Appeals can be brought but only for incidents where the fine exceeds CHF200. It’s not all cash either, riders can get hit with points losses for the green jersey competition and time penalties too, for example if they draft behind a team car.

Big Money
Should you think all this is trivial, the UCI’s annual report for 2011 – the last set of published figures – show it raised a total of CHF546,000 in fines, a sum equivalent to €450,000 or $575,000 although this includes anti-doping fines, and the actual amount raised from race fines is one third of the funds raised. But not all the money goes to the UCI, some penalties are paid to the national federation of the race in question (in the Tour, the French cycling federation) and in other cases to the licence holder’s national federation; but the others go to the UCI.

In context this sum is about 3% of the UCI’s annual income, a sum not to be dismissed at given its so-far failed attempts to raise money with new ventures like Chinese race promotion.

46 thoughts on “Having a Fine Time on the Tour”

  1. Do any manufactures agree to pay fines up front if riders will wear or use their products during the Tour that aren’t within the regulations ? Any examples that stick out in your mind?

      • Don’t tell the UCI, but I have a Specialized I bought in 2010 with the world champion stripes on it. In my defense, they aren’t very prominent…

    • Probably because for being TTT world champions the team doesn’t get rainbow jerseys, instead they get a logo on their normal jerseys which I think they can wear all year round.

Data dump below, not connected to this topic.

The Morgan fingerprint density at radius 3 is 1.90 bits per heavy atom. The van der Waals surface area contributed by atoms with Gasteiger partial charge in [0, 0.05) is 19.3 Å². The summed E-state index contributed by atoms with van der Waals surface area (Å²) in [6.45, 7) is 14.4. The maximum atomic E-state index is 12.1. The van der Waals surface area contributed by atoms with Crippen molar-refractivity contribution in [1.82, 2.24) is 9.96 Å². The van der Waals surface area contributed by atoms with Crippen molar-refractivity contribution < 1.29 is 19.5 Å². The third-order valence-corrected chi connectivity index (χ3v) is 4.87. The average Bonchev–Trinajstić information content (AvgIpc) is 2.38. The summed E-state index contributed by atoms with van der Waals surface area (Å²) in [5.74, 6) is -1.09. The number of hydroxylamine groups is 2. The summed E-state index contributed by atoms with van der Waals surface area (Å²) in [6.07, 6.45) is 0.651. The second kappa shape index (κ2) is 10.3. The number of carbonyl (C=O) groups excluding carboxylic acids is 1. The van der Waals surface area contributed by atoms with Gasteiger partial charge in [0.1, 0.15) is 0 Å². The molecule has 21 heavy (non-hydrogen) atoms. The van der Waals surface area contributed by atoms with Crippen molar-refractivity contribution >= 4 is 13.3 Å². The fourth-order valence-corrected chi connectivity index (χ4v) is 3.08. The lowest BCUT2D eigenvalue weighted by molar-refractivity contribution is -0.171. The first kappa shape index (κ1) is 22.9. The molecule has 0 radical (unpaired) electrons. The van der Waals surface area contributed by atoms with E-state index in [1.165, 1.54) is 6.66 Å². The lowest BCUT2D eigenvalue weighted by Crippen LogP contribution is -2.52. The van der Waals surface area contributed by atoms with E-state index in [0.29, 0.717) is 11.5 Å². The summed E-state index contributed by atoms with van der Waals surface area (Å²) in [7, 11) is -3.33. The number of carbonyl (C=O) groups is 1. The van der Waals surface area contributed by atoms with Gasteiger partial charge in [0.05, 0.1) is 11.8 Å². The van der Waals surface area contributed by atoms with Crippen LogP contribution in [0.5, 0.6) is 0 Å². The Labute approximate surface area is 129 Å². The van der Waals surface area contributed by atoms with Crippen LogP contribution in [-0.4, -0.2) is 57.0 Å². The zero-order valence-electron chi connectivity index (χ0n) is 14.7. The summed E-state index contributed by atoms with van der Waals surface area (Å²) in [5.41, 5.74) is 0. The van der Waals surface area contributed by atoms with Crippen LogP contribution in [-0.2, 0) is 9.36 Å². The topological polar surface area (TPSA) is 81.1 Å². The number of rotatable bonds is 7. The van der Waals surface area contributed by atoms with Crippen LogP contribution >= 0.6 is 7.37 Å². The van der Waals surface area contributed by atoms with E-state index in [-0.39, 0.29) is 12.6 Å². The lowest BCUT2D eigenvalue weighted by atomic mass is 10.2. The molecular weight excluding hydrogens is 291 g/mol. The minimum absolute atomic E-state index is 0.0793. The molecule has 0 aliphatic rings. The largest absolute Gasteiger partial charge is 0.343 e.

For the TTT there is no individual world champion so Martin couldn’t wear his rainbow jersey and I assume the bike will fall under that ruling.

  2. Tortajada, if I’m not mistaken, also headed the jury that fined and ejected Chris Froome from the 2010 Giro d’Italia for clinging to a motorbike on the Mortirolo.

  3. Is this bulletin or the daily medical report available somewhere on the Tour web site (www.letour.fr)? I have looked but could not find them.

  4. Are these official bulletins available for the public or are they released only to the press? I think they are telling a lot about the race that we can’t see at TV. I remember last year you published in the rest day the prize money each team earned until then, but I was not able to find such things in the public area of letour.fr.

  5. So they accrue in fines the total amount that the winner of the whole Tour gets?

    Only I guess the ASO pays the winner, while the UCI gains the fines?

    Is the number of fines levied so far consistent with the last few years, or has it increased?

  6. Isnt it a rule that all members of a team have to have the same kit/sponsors? How do cannondale get away with “snake”, “bull”, chameleon on the shorts. Or are they just paying a fine a la Cippolini as the cost of advertising?

      • Gee, by that logic, having a rider’s name on a jersey would be illegal, or riding in a national champion’s colors. Use a little common sense.

        • Bigwagon, the uci rules and common sense are rarely used in the same sentence. Not that long ago it was a limit of 3 sponsors on the jersey. Only one could be an “extra sportif” ie not a bike industry sponsor. Back in the late ’80s the NCL ( a failed breakaway Pro league in North America made a big deal of putting riders names on the jersies, something the UCI didn’t allow at the time.
          To bring the discussion back up to date, the title sponsor of a team is limited to 2 names although radioshack/ leopard trek sidestepped that one by creating “leopard trek” as a new entity to sponsor the team.